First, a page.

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Titanic rivalry

11-17-01, 10:25 A.M.


Bengals-Titans may not be a natural rivalry like the Browns-Bengals.

Or a connections rivalry like the Bengals against Dick LeBeau's old Steelers.

Or an owners rivalry like Bengals-Ravens.

But even though the Bengals haven't beaten Tennessee in six games and have never beaten them as the Titans, it may be the most emotional rival Cincinnati has at the moment.

Titans coach Jeff Fisher has never backed down waving the memory bank at his players since the Bengals kept running Corey Dillon for the NFL's single-game rookie rushing record against them four years ago when the franchise was still the Oilers.

Ancient history? Bengals' players have felt an edge from a defensive staff that recalls Tennessee throwing some late, needless passes in the Oilers' 44-14 victory at Vanderbilt in 1998.

Throw in some current events, like Bengals head coach Dick LeBeau (yes, the defensive coordinator in 1998) screaming at his team a few times during Friday's practice, and the pot is boiling.

"Maybe that's good," said cornerback Artrell Hawkins. "I can't remember us winning after a good Friday practice."

Plus, former Titans fullback Lorenzo Neal has been telling the Bengals all week how Fisher would say during preparations for the Bengals: "They haven't had success. Hit them in the mouth, they'll quit."

"It was understood," said Bengals defensive captain Takeo Spikes. "It wasn't harped upon, but it was understood."

Something the Bengals can't understand is how the Titans get painted as the team with a grudge. The team that is being fueled by a controversial call on the last play of the game Monday night. The team that comes to Cincinnati portrayed as ready, angry and desperate to save their 3-5 season.

The 4-4 Bengals figure there's plenty of their own desperation and

anger left from the frustration that teemed in Sunday's 30-13 loss to the Jaguars. Cincinnati had more yards while keeping the ball longer, but couldn't control the emotional fallout of a controversial 38-yard pass interference call on Hawkins in the third quarter of a game the Bengals trailed, 14-13.

"We lost last week, too," Spikes said. "We felt like someone stole something from us, too. I don't know how they feel. All I know is they've got to come down here and play in between the white lines Sunday."

How about the fact that none of the players who play on Spikes' unit were on the team that beat the Oilers back in '97?

"I hate it," said Spikes of never beating Tennessee.

But the Bengals know they are walking a fine sideline. It's the line they crossed last week during the third quarter and let the game get away.

"We must have lost something," said middle linebacker Brian Simmons. "We gave up 21 points like that. You can't get fired up, but then fall apart, "

They lost their composure and they have spent the week listening to coaches emphasize keeping a cool head on top of heated emotions.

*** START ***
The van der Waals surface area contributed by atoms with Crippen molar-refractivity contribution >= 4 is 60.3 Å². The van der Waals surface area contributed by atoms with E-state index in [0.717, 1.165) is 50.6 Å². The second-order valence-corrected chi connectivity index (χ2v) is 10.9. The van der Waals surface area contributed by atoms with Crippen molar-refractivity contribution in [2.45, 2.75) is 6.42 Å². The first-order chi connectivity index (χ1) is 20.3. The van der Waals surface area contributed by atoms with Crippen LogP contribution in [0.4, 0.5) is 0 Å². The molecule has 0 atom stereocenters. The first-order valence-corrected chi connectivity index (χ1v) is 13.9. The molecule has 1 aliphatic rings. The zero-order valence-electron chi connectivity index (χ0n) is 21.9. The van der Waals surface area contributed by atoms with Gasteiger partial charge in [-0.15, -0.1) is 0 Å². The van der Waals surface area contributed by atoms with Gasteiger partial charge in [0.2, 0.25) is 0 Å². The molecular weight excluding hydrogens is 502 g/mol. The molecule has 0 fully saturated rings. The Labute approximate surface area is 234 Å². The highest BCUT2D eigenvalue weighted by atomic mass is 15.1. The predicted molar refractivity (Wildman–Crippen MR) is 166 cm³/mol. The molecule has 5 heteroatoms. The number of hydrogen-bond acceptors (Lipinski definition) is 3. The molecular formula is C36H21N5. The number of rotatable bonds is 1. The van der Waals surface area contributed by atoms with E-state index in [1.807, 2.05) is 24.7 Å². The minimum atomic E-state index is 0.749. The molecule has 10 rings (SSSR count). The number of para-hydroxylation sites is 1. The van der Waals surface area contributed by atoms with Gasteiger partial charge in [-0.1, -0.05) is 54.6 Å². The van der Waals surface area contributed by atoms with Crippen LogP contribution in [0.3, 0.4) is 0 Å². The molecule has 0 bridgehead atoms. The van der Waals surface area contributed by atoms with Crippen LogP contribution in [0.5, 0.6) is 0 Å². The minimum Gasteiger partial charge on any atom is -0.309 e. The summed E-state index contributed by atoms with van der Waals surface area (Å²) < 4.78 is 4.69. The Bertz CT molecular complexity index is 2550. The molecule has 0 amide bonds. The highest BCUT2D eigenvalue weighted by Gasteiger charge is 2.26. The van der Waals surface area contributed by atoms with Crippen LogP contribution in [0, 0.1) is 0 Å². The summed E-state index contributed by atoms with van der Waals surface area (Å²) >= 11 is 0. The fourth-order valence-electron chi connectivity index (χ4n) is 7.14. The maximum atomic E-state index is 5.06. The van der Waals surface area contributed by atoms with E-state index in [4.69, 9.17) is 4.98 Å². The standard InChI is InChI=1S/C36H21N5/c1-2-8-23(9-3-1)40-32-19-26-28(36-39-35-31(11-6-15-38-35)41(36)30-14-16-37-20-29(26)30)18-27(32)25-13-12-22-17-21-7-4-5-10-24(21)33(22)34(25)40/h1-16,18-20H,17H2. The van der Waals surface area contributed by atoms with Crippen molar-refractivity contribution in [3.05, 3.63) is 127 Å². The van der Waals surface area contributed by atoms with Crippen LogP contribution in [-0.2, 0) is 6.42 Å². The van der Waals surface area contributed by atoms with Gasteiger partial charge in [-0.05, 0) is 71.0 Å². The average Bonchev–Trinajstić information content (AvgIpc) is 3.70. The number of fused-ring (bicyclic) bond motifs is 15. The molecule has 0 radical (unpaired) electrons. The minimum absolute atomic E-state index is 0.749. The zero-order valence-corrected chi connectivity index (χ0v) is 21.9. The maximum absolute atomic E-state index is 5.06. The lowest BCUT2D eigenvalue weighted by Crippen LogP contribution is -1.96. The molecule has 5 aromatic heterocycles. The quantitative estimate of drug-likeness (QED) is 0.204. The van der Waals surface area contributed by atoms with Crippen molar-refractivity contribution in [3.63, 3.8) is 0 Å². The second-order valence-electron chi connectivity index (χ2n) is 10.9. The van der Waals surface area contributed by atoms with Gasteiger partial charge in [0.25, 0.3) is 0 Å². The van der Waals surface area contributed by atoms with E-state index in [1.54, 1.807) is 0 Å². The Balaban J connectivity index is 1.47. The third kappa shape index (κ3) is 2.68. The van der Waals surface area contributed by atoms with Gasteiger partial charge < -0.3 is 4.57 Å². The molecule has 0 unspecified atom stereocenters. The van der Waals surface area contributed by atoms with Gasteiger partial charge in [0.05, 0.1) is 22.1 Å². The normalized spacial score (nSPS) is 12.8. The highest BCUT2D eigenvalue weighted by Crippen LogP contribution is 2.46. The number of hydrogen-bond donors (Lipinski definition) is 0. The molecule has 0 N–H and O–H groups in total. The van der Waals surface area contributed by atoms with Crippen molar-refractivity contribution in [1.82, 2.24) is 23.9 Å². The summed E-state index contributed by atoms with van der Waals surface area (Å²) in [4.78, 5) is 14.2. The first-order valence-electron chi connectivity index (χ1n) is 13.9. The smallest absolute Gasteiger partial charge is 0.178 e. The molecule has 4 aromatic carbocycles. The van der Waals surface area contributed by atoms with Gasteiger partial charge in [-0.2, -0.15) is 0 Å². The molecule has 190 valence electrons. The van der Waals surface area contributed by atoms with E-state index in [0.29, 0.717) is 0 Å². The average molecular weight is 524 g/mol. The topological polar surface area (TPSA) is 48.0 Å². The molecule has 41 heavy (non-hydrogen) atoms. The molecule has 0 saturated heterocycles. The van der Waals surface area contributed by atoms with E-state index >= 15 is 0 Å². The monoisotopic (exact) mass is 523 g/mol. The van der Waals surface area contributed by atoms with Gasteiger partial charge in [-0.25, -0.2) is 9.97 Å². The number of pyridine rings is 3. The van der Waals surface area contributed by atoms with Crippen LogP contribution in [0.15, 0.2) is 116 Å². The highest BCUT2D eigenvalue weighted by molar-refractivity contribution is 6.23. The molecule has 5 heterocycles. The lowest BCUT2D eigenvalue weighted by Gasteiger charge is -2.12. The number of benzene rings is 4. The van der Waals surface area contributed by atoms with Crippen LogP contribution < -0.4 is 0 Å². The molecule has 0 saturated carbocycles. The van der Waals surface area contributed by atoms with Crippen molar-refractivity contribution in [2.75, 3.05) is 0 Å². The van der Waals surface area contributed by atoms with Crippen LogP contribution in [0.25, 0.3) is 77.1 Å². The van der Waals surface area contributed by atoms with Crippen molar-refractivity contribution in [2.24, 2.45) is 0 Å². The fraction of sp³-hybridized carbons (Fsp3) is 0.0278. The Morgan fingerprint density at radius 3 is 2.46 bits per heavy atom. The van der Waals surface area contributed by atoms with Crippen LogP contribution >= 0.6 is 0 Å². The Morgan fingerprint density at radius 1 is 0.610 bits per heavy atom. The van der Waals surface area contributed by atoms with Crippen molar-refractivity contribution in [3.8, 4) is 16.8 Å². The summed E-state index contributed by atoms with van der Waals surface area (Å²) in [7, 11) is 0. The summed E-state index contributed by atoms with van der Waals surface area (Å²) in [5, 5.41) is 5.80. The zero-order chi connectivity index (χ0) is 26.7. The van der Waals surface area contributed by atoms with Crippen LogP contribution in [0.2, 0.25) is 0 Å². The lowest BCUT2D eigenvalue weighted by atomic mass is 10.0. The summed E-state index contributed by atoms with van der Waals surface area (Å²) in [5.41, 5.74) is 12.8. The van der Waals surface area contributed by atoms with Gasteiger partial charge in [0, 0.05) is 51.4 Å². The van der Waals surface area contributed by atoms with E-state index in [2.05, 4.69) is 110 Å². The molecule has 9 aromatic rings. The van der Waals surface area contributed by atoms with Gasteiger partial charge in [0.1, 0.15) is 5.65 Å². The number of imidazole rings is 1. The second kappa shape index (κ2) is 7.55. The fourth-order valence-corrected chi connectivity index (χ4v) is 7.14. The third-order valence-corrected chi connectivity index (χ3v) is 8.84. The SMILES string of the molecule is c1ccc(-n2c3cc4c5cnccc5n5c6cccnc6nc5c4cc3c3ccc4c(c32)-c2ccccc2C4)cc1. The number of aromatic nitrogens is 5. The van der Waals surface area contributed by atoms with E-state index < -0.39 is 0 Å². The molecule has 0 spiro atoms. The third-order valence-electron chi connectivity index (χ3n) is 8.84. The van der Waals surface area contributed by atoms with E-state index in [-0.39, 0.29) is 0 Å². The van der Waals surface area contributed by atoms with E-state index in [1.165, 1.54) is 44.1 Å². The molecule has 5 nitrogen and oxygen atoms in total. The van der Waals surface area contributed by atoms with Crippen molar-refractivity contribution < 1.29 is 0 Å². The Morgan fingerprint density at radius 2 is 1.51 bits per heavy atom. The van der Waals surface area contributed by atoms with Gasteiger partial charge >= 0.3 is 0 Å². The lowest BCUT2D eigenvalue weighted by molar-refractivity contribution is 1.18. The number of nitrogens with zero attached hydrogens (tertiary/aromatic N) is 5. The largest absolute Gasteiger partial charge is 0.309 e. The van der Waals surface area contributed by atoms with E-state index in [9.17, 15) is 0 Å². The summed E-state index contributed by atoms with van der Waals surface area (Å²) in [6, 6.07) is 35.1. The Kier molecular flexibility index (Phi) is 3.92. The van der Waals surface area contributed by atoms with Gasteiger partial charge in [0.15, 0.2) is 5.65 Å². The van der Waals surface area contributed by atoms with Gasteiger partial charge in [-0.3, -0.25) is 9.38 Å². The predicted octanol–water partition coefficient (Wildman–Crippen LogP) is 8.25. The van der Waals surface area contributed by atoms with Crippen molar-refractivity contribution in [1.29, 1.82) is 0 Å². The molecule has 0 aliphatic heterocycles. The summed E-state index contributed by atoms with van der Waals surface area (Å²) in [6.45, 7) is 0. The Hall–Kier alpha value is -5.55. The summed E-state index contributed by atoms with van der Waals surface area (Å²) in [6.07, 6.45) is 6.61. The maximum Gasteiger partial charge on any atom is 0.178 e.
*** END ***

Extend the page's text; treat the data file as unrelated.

"If your main source of energy is anger," Hawkins said, "you're going to make a lot mistakes. You're going to go with your heart instead of your head. They've been telling us we have to play under control. This is definitely an emotional game. We've got the crowd on our side. (The Titans) are going to have to withstand the game early because I think we'll come out hot. Then we're going to have to keep our composure and ride the crowd. We can't have a carryover from last week because then it will just snowball into this week."

The Bengals have been consistent about their inconsistency. They haven't put back-to-back solid games together in two months. In their four wins, they have an average of 25 points and rushed for 162 yards with a total of three turnovers while allowing just four sacks. Their defense has generated 10 turnovers and 13 sacks in the wins. In their four losses, the Bengals average 8.5 points on 71 yards rushing, have turned it over seven times, and allowed 10 sacks. The defense has offered three turnovers and seven sacks.

But Hawkins and his mates have noticed they seem to play better when things can get worse. They are 3-0 in games that would have put them under .500. Maybe LeBeau knows it, too.

"You could tell by his body language that he wasn't happy," Hawkins said of Friday's outburst during a sloppy workout. "The last thing we want is to come in here (Saturday) and be told we're not ready for this game."

In vintage Low Key LeBeau, the coach downplayed it.

"I like things to look a certain way and they didn't look that way," LeBeau said. "No big deal, believe me. We picked up the tempo and it was good after that."

Leave it to Neal to sum up Sunday.

"Both teams are mad, both teams have to win, both teams are trying to stay in the race," Neal said. "I hope (his teammates) have the last game out of their mind. Tennessee's mad about the call. We're mad about the call. But we're playing Tennessee and that's what we have to see."

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